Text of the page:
Testing antifreeze potency is obviously important and changing the oil and filter is a good idea. Detergents and contaminants in used oil can cause damage to internal engine parts. 

Pump tires to their maximum recommended pressure to minimize flat spots from sitting all winter. I’ve been guilty of not doing this and have paid the price. Our 1995 BMW 540i, with only 62,000 kms, is in dire need of new tires for this exact reason. But since our ‘retirement car’ is rarely driven I’ll put up with flat spots until it becomes a daily driver then refresh it with a set of new tires.

Fuel up with high-octane low ethanol gasoline. Add a fuel conditioner and let the engine idle for 10 minutes to ensure treated fuel gets into injectors or carburetors, fuel lines and the fuel pump. A full tank will keep a lid on condensation build-up in the tank coming back to haunt you when you take your car out of storage in the spring.

With most newer vehicles, battery drain in long-term storage is unavoidable because of the computers and other onboard systems. If the storage facility is not heated, a dead battery will eventually freeze rendering it unchargeable. A new battery every year is an inconvenience and expense no one needs. Avoid this by either removing the battery and storing it in the house or connecting a battery minder to keep the battery at peak performance all winter.

Rodents love to set up shop in stored vehicles and I have been lucky over the years with only one mouse nest in the air intake of our 1991 Pontiac Firefly. Stuff steel wool in the tailpipe and air cleaner intake. That fresh wax job has another benefit with nice slippery surfaces to impede the mouse’s climb. 

Chocking and final touches

Every fall, the shackles of Garry’s stubborn refusal to never sell a vehicle become evident when he has to find shelter for his collection of vehicles. Pictured here, his dusty 1982 Checker taxicab, awaiting a mission besides perpetual storage. - Garry Sowerby
Every fall, the shackles of Garry’s stubborn refusal to never sell a vehicle become evident when he has to find shelter for his collection of vehicles. Pictured here, his dusty 1982 Checker taxicab, awaiting a mission besides perpetual storage. - Garry Sowerby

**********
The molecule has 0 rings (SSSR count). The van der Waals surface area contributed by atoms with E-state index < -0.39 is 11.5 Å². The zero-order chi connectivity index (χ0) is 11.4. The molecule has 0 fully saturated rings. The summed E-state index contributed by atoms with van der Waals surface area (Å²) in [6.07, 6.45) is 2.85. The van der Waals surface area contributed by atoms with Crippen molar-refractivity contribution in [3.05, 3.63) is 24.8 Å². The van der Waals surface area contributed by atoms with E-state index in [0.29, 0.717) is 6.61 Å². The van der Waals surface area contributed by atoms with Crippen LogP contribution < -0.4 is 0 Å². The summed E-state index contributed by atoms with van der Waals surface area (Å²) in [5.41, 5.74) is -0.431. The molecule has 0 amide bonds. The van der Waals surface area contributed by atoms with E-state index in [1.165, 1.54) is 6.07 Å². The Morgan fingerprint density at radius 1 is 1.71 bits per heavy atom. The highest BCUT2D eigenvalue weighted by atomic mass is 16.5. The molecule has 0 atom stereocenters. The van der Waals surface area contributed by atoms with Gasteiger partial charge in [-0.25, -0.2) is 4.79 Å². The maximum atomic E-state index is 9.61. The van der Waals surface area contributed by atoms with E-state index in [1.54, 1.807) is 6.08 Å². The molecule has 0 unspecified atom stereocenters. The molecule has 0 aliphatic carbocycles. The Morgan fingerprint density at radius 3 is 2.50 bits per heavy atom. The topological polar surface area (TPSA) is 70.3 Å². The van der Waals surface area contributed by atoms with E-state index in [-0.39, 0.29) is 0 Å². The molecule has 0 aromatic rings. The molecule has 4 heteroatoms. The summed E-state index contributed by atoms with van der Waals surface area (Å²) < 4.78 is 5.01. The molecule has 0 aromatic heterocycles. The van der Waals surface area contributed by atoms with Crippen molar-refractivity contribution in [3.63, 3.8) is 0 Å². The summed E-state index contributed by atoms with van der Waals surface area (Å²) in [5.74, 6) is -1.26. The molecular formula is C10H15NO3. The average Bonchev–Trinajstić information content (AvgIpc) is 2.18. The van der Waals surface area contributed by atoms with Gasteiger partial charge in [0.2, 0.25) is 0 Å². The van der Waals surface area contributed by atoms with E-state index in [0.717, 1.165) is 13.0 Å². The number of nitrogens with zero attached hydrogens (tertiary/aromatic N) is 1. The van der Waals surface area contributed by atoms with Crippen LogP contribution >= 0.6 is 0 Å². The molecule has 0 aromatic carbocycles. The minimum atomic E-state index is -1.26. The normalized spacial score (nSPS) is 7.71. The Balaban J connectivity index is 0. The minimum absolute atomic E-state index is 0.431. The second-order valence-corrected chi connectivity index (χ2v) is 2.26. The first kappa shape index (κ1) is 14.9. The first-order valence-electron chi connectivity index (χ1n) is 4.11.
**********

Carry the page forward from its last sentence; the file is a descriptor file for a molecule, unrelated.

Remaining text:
Leave a window or two down a couple of centimetres to allow air to circulate, minimizing mold in the interior. Place a container of open baking soda inside to soak up moisture.

Don’t apply the park brake since a seized park brake is not what you need in the spring. If it’s a manual, leave the transmission in neutral and chock the wheels to keep it from rolling.

Finally, let your insurance company know the vehicle is in winter storage. Ask if an option exists to cancel the collision portion of the policy while it is in hibernation. That will save enough money to offset costs associated with storage. 

Of course, when I moved the GTI from daughter Lucy’s garage to the storage unit, it was clean but I didn’t have time to wax it. I didn’t pump up the tires and since the battery had already been frozen, I just boosted it for the short drive and parked it with a dead battery. I forgot to leave a window down a bit and didn’t change the oil either. Guess I’m just a bad parent.

But with 10 of 12 of our fleet tucked in now, let winter howl and perhaps during our long, dark winter, my 2020 resolution to sell at least one a year might just gain traction.

Follow Garry on Instagram: @garrysowerby